Infrastructure overhaul begins in Glasgow’s west end

Scottish Water is about to start a major project on its wastewater infrastructure in the West End of Glasgow to improve the environment and water quality in the River Kelvin.

In the first stage of the project, the utility company is to invest around £2.5m in improvements.  The project forms part of Scottish Water’s £250m, five-year programme of work to improve river water quality and the natural environment across the Greater Glasgow area, helping the city to grow and flourish.

The first stage of the project will take place in Hillhead and Kelvingrove Park and will include the installation of new infrastructure at three key locations; Otago Street/Otago Lane, Westbank Quadrant and near the bandstand in Kelvingrove Park.

Three new Combined Sewer Overflows (CSOs) with screens will reduce the frequency and volume of waste water spillages in storm conditions, and so help improve the river water quality.

At present there is no screening on the three outfalls which spill into the river during storm conditions and Scottish Water and the Scottish Environment Protection Agency (SEPA) have identified that work is required to improve the overall environment of the watercourse for aquatic life, flora and fauna.

The work, which will be carried out for Scottish Water by its alliance partner amey Black and Veatch (aBV), is due to start in the coming weeks.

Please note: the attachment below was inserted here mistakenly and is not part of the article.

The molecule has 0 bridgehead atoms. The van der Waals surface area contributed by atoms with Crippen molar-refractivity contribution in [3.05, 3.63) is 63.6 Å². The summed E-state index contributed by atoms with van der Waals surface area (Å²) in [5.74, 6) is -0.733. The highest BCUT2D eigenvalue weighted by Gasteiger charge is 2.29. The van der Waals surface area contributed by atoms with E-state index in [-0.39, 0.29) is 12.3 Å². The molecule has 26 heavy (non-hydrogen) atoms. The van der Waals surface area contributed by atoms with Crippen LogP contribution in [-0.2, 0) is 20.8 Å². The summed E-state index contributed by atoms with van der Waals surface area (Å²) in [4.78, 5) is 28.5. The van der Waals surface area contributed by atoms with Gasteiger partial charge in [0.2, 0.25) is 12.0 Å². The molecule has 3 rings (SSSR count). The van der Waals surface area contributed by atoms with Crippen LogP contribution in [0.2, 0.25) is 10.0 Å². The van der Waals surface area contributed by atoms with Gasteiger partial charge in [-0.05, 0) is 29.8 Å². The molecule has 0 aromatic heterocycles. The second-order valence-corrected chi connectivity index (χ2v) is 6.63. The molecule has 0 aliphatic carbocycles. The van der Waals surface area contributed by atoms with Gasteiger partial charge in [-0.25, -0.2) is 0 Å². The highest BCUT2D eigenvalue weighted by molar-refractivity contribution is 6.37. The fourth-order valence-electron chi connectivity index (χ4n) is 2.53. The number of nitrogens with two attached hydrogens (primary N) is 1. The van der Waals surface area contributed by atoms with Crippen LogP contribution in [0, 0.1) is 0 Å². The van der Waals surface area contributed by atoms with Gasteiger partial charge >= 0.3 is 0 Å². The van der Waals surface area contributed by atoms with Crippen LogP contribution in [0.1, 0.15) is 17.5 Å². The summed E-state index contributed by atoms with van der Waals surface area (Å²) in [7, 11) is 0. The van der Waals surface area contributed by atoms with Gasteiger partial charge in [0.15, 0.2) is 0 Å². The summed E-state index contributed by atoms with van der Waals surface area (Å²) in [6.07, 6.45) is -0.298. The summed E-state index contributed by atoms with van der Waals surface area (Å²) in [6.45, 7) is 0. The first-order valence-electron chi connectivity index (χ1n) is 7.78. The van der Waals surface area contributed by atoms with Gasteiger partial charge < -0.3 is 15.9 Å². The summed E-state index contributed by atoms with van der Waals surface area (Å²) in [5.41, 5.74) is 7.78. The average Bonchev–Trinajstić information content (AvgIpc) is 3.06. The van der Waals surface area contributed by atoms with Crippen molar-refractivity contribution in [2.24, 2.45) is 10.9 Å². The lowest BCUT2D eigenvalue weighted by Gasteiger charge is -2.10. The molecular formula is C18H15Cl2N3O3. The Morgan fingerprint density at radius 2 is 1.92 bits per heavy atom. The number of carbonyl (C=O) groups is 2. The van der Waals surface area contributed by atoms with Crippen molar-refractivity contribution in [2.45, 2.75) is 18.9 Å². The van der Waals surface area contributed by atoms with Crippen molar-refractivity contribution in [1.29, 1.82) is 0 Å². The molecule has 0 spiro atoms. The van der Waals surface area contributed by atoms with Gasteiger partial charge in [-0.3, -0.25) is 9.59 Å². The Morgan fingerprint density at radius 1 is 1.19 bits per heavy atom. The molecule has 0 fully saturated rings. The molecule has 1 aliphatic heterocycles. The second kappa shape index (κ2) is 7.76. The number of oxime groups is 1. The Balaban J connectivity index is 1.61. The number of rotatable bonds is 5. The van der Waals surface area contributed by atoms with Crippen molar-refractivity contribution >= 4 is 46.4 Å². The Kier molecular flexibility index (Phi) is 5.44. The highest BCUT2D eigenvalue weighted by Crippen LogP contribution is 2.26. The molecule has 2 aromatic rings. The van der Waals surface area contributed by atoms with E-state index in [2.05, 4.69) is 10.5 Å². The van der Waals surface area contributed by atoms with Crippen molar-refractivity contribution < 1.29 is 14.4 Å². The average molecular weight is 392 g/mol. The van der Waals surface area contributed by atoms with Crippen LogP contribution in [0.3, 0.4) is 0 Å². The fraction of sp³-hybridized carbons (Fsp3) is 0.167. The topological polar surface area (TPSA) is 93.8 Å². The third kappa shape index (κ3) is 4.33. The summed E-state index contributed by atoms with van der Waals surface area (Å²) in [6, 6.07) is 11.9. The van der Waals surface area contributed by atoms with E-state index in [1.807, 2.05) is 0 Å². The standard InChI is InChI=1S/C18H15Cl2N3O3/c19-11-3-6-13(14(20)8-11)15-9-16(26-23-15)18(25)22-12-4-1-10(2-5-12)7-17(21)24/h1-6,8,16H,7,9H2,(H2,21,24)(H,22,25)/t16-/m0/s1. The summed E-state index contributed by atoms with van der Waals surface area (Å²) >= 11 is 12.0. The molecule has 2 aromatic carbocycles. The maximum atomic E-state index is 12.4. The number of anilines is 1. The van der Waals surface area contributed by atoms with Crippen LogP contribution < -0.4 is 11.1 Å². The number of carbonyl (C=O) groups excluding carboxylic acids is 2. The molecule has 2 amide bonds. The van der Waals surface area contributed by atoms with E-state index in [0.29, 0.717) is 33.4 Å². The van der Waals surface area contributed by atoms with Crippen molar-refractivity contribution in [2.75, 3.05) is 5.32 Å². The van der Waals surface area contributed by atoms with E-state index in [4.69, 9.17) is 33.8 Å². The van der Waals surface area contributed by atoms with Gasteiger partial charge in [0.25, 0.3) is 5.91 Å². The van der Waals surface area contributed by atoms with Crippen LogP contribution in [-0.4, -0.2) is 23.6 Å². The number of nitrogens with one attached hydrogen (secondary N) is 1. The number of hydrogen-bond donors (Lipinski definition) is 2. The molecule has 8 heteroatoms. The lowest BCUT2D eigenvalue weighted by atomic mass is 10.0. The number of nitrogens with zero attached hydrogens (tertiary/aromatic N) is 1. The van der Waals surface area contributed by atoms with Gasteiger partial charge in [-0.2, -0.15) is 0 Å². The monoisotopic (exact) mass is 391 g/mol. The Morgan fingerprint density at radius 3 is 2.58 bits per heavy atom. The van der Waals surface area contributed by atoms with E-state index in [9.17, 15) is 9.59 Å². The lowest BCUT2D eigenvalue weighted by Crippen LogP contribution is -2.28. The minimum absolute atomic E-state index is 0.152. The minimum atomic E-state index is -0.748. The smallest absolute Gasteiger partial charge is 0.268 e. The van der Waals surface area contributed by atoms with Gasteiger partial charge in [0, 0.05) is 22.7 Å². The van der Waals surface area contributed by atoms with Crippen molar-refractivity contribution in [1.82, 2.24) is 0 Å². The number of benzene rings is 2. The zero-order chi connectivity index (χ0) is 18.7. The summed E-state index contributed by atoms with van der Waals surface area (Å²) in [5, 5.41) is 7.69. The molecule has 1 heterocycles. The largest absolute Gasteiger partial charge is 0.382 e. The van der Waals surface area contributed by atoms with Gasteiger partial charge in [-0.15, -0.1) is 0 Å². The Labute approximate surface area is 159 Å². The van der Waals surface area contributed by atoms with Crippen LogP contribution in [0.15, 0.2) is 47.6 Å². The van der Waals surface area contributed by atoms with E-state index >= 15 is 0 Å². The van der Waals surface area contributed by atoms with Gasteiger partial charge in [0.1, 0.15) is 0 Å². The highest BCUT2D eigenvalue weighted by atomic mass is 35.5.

Most of the work is expected to be completed by spring 2019. However, work in the Westbank Quadrant area will be carried out over a period of six weeks this summer, another six week period in summer next year and the final work at this location is scheduled to begin in summer 2020.

Ruaridh MacGregor, Scottish Water’s Corporate Affairs Manager, said: “The investment, which is part of our ongoing improvements to the Greater Glasgow area’s waste water infrastructure, has been carefully planned, in liaison with all stakeholders, and we will do everything possible to minimise any disruption during our work.

“After engaging with the River Kelvin Angling Association during the early stages of planning for the project, we listened to their views and confirmed that we would relocate one of the overflow pipes further downstream.

“This work aligns closely with our future ambitions on delivering reliable, resilient and sustainable water and waste water services which are the cornerstones of our ongoing Shaping the Future consultation.”